Mr. Putin can afford to pinch the natural gas hose to the EU, the buyer of 80 percent of his gas exports, because he makes his real money selling oil. Western sanctions have backfired. In a tight oil market, Russia is making more money selling less oil. With Brent oil selling at $100 a barrel, Russia’s Urals is selling for only a small discount. Despite President Biden’s visit to Saudi Arabia last month, OPEC did not increase oil production.  

“The oil market victory means Putin can afford to forego revenue by restricting natural gas sales to Europe, putting pressure on Berlin, Paris, and London, which are bracing for massive retail energy price increases and potential shortages that may lead to rationing this winter,” Javier Blas wrote earlier this month for Bloomberg. “Moscow is making so much money selling oil it can afford to restrict crude supply to Eastern European nations, too, as it did earlier this week.”  

In a world of tight energy markets, a tight oil market is pushing up oil prices. 80 percent percent of the 5.3 million homeowners who heat with oil are in the Northeast. But, with world demand high, Bloomberg reports that distillate inventories in the US mid-Atlantic are at a 30-year low.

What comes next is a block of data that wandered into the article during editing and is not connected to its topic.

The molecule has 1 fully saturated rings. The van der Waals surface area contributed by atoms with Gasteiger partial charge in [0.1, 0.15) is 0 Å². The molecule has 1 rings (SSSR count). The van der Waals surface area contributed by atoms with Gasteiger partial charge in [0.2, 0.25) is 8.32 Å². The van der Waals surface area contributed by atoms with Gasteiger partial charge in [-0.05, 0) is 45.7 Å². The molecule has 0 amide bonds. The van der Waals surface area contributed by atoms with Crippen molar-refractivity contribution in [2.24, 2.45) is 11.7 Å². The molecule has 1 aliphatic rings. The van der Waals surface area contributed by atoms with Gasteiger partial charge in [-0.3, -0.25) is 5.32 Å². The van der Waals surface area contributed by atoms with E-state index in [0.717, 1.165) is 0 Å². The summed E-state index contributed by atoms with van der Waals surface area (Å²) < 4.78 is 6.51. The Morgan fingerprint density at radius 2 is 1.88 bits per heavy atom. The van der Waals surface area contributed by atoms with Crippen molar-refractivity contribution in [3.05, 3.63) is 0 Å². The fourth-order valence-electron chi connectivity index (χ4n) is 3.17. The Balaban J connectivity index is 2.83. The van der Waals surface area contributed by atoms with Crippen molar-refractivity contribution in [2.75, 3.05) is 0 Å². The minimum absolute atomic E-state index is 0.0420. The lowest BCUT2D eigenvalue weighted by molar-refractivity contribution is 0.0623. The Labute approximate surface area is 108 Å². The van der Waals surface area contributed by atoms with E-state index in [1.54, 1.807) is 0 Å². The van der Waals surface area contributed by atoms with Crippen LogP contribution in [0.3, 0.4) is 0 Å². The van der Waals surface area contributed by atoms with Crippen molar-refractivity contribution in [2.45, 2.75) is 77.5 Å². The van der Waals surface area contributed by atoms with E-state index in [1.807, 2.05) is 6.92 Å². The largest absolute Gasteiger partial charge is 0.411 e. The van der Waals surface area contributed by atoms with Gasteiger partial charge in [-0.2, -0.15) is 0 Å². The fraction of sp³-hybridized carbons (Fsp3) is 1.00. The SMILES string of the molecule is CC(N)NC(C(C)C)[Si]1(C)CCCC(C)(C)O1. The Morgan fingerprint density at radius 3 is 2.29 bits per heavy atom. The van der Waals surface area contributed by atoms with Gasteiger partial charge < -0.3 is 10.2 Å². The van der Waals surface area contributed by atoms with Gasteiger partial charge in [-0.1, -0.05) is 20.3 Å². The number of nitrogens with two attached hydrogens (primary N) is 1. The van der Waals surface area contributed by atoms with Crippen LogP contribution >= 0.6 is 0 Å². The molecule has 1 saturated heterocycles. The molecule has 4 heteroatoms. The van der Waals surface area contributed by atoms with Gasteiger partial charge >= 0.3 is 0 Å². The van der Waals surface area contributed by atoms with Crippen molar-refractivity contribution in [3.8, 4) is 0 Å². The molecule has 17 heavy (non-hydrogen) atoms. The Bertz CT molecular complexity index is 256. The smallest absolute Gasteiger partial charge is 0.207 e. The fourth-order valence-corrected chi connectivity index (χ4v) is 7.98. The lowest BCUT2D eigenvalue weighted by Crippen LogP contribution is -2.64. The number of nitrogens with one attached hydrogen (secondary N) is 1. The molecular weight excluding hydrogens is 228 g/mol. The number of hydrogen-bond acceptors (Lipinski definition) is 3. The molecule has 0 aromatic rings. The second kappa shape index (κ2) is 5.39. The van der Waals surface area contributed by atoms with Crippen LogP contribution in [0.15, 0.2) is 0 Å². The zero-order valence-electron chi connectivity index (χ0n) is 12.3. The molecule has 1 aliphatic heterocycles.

To counteract American concerns, America’s energy secretary, Jennifer Granholm, predicted in an interview Sunday that America will see “record” oil production starting next year. 

In Europe, gas prices this winter are expected to go so high that markets will break down, industries will close, and governments will impose rationing. In advance, some Europeans are chopping wood.  

In Belgium and the Netherlands, firewood prices have doubled. In Germany, Google searches for firewood have spiked. In Hungary, logging restrictions have been loosened. Last week, Bulgaria banned wood exports outside the EU.   

“The winter is coming, and we don’t know how cold it will be,” the Czech Republic’s minister of industry and trade, Jozef Sikela, said last month. “But what we know for sure is that Putin will continue to play his dirty games.”